"Students make destructive decisions based on what their character is. If we want to correct or bend those destructive decisions, then we have to get to the core of what's causing it. That is what character is. It is what drives our decisions. It is what drives our choices," Morgan said.
|St. Gregory's Dean, Gayle Fischer and a pre-service teacher dine at the Summer Institute's banquet held at Oklahoma City's Petroleum Club. |
Morgan, a high school counselor, said she had the opportunity to work with Tomlinson, who she calls the character Yoda. Together, they followed her elementary students through middle and high school, and during those years, they created and cultivated very strong life-long relationships, which she said helped change the culture of the school.
"Building a creative, functioning culture is not only about relationships, but it is also about taking the time to find out about what happens to my friend, Melanie, matters to me, and what affects me matters to Melanie. So when we work strategically to make that happen, then amazing things happen. Other impactful activities such as service learning projects also transformed our school and community," Morgan said.
Tomlinson, also a Muskogee district administrator, shared research from the book, entitled How Children Succeed by Paul Tough. He said the findings spell out factors that foster intrinsic and extrinsic outcomes, as it relates to self-motivation, CEP's principle 7.
According to the CEP's 11 Principles, principle 7 is defined as the school fosters students' self-motivation.
During the breakout session entitled, "Building a Relationship", Tomlinson aired a video that depicted a child exhibiting an unfavorable behavior within an urban underserved school. The video showed how a teacher of character redirected the child's behavior by modeling a favorable alternative response to the student's distraught disposition and circumstances. Participants were asked to select the best responses during a digital Q & A section, addressing the issues depicted in the scenario.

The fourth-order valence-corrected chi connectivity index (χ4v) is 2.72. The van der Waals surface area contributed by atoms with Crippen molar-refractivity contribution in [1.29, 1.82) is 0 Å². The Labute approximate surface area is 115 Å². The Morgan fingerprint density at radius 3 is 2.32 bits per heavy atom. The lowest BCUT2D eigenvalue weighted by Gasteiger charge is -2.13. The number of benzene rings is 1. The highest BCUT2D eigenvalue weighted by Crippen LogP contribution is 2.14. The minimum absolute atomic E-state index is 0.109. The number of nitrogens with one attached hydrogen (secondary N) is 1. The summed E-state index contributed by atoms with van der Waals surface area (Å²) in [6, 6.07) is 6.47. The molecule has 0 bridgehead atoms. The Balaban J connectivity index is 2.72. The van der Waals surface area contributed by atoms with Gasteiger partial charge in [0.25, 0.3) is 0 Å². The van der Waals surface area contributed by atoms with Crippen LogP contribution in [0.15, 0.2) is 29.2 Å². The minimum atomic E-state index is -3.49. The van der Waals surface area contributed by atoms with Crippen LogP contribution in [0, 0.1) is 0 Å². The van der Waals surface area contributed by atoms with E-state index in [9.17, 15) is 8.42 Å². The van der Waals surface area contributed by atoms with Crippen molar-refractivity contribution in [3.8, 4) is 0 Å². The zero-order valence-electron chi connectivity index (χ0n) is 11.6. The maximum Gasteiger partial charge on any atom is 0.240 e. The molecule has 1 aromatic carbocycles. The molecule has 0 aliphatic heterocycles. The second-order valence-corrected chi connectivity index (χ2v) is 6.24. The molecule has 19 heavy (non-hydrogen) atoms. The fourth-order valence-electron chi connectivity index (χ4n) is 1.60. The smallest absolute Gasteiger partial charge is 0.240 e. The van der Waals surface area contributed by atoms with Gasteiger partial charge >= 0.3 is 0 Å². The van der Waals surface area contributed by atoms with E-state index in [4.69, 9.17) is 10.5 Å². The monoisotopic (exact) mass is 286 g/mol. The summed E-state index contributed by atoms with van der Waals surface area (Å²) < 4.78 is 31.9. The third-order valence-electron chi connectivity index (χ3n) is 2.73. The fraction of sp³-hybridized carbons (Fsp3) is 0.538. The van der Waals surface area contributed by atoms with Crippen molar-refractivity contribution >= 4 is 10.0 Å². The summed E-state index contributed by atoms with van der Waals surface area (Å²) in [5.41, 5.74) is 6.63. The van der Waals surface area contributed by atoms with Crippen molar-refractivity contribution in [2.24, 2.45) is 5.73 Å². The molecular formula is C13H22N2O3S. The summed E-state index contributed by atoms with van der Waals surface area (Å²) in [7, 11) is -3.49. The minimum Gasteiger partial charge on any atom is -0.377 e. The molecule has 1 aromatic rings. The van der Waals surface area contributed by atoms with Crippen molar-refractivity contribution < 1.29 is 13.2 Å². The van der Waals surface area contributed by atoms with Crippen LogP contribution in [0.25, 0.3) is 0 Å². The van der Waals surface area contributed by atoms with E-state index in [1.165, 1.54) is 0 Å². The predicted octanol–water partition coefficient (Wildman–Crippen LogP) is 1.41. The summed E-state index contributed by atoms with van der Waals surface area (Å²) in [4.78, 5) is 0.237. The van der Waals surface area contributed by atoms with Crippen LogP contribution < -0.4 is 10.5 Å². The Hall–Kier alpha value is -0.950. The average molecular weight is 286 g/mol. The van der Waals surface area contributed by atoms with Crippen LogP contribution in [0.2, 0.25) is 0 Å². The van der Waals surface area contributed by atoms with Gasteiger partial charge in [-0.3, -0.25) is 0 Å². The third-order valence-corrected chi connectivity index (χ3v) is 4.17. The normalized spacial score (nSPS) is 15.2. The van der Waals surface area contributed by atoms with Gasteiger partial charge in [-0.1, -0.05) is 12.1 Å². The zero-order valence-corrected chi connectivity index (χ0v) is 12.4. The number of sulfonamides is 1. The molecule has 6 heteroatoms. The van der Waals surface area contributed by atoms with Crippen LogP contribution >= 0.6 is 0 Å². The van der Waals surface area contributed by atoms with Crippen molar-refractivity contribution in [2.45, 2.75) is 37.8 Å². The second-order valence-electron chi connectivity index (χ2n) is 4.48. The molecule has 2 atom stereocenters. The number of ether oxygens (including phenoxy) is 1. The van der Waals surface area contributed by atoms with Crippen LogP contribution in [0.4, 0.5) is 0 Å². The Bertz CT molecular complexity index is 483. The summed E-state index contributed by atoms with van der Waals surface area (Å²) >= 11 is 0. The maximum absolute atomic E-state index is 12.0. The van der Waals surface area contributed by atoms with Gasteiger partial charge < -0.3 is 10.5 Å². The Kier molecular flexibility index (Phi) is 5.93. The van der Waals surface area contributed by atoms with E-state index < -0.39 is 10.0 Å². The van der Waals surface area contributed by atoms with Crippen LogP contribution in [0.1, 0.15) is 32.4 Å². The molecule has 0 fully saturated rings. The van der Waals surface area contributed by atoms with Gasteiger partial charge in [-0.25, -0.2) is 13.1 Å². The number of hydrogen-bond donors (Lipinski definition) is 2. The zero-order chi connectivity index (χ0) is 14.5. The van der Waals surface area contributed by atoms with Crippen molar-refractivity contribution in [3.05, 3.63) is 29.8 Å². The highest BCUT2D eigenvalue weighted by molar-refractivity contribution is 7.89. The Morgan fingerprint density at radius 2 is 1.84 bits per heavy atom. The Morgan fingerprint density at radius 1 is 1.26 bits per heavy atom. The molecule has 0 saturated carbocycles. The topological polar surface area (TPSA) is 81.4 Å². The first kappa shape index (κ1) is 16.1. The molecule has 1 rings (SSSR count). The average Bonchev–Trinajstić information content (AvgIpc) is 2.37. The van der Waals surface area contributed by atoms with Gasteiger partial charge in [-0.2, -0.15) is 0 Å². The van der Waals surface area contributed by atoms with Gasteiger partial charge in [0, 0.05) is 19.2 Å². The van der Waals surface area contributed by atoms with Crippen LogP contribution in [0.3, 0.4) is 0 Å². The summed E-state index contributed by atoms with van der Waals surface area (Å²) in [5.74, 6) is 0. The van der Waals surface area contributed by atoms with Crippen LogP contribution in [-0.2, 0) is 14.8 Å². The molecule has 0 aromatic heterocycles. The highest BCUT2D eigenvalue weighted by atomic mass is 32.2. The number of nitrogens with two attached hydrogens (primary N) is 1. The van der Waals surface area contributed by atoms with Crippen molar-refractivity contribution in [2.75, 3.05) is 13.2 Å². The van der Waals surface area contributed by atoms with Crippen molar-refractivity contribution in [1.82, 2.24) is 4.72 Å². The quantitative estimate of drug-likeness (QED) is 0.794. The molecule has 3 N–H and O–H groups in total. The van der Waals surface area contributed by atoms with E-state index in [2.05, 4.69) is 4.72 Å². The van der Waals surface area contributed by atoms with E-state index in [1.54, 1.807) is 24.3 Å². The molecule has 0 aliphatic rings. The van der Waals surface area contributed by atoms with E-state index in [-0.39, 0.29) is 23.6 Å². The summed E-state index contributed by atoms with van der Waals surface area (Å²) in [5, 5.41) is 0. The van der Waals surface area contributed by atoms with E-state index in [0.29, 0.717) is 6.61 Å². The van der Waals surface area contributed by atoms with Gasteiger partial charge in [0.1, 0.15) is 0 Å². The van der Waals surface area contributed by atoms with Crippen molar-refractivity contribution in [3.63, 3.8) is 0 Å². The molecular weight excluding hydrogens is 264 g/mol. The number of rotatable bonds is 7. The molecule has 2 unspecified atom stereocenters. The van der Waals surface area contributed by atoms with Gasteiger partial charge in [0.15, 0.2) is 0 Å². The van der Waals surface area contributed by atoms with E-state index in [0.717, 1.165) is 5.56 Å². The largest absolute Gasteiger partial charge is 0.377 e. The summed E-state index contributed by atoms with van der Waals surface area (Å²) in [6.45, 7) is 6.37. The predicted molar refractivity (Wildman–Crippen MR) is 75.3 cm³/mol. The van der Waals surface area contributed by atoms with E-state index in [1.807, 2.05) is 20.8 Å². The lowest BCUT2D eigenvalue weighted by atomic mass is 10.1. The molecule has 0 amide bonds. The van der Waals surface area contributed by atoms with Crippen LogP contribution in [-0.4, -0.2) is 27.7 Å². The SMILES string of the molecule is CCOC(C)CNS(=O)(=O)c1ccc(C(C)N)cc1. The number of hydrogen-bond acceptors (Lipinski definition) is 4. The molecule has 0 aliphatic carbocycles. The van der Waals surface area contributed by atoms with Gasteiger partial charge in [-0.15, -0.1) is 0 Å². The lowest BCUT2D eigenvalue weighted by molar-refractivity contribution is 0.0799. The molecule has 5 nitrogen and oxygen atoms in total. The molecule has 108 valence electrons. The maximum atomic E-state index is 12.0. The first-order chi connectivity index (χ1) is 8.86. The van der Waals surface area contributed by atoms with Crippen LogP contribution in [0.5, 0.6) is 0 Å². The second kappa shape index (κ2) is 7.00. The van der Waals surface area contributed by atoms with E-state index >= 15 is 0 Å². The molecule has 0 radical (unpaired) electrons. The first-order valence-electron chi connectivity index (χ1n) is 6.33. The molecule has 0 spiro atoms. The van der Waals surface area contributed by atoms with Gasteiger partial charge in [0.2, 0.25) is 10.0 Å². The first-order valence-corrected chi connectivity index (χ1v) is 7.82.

The session's overtones brought to life how a character educator's practice reconstructs daily classroom challenges, and according to Tomlinson, a curriculum alone cannot transform a mindset nor teach, motivate, or encourage a misled child to make less destructive choices.
"Tough's book says that despite how low things are in the lives of some kids, a few kids just have grit. These kids are able to pull themselves out and make it despite the odds," Tomlinson said.
|Josh Silver a NSU senior and a Muskogee High School alumni, enjoy the company of co-keynote speakers, Madison Tomlinson and Sheril Morgan of Muskogee Public Schools. |
Tomlinson admits that for the handful of students who are able to persevere, the larger majority of kids have a difficult time managing their lives and their decisions. However, despite these adverse factors, Muskogee's data proves that all students can enjoy some degree of success, especially when character educators model and allow students, who lack character, to take on leadership roles.